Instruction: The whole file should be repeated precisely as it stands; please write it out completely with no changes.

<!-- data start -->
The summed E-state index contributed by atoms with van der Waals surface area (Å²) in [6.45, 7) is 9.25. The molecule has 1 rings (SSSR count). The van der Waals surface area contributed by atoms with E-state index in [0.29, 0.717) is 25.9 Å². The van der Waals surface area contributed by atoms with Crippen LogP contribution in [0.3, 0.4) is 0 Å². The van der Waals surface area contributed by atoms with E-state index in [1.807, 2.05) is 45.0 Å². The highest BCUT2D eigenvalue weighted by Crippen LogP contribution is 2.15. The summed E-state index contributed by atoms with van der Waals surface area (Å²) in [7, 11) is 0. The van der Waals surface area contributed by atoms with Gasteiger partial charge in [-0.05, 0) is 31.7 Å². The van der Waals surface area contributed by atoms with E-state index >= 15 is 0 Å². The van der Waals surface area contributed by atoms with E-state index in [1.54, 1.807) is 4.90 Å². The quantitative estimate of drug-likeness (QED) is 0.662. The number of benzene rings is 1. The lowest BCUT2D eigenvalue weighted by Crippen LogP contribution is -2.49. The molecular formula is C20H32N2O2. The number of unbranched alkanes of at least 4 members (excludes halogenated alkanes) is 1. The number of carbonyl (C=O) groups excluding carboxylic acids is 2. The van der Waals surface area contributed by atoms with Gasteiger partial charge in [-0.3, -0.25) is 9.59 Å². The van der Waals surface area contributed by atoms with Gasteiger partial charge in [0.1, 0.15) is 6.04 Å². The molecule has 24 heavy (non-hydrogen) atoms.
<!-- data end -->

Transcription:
The summed E-state index contributed by atoms with van der Waals surface area (Å²) in [6.45, 7) is 9.25. The molecule has 1 rings (SSSR count). The van der Waals surface area contributed by atoms with E-state index in [0.29, 0.717) is 25.9 Å². The van der Waals surface area contributed by atoms with Crippen LogP contribution in [0.3, 0.4) is 0 Å². The van der Waals surface area contributed by atoms with E-state index in [1.807, 2.05) is 45.0 Å². The highest BCUT2D eigenvalue weighted by Crippen LogP contribution is 2.15. The summed E-state index contributed by atoms with van der Waals surface area (Å²) in [7, 11) is 0. The van der Waals surface area contributed by atoms with Gasteiger partial charge in [-0.05, 0) is 31.7 Å². The van der Waals surface area contributed by atoms with E-state index >= 15 is 0 Å². The van der Waals surface area contributed by atoms with E-state index in [1.54, 1.807) is 4.90 Å². The quantitative estimate of drug-likeness (QED) is 0.662. The number of benzene rings is 1. The lowest BCUT2D eigenvalue weighted by Crippen LogP contribution is -2.49. The molecular formula is C20H32N2O2. The number of unbranched alkanes of at least 4 members (excludes halogenated alkanes) is 1. The number of carbonyl (C=O) groups excluding carboxylic acids is 2. The van der Waals surface area contributed by atoms with Gasteiger partial charge in [-0.3, -0.25) is 9.59 Å². The van der Waals surface area contributed by atoms with Gasteiger partial charge in [0.1, 0.15) is 6.04 Å². The molecule has 24 heavy (non-hydrogen) atoms.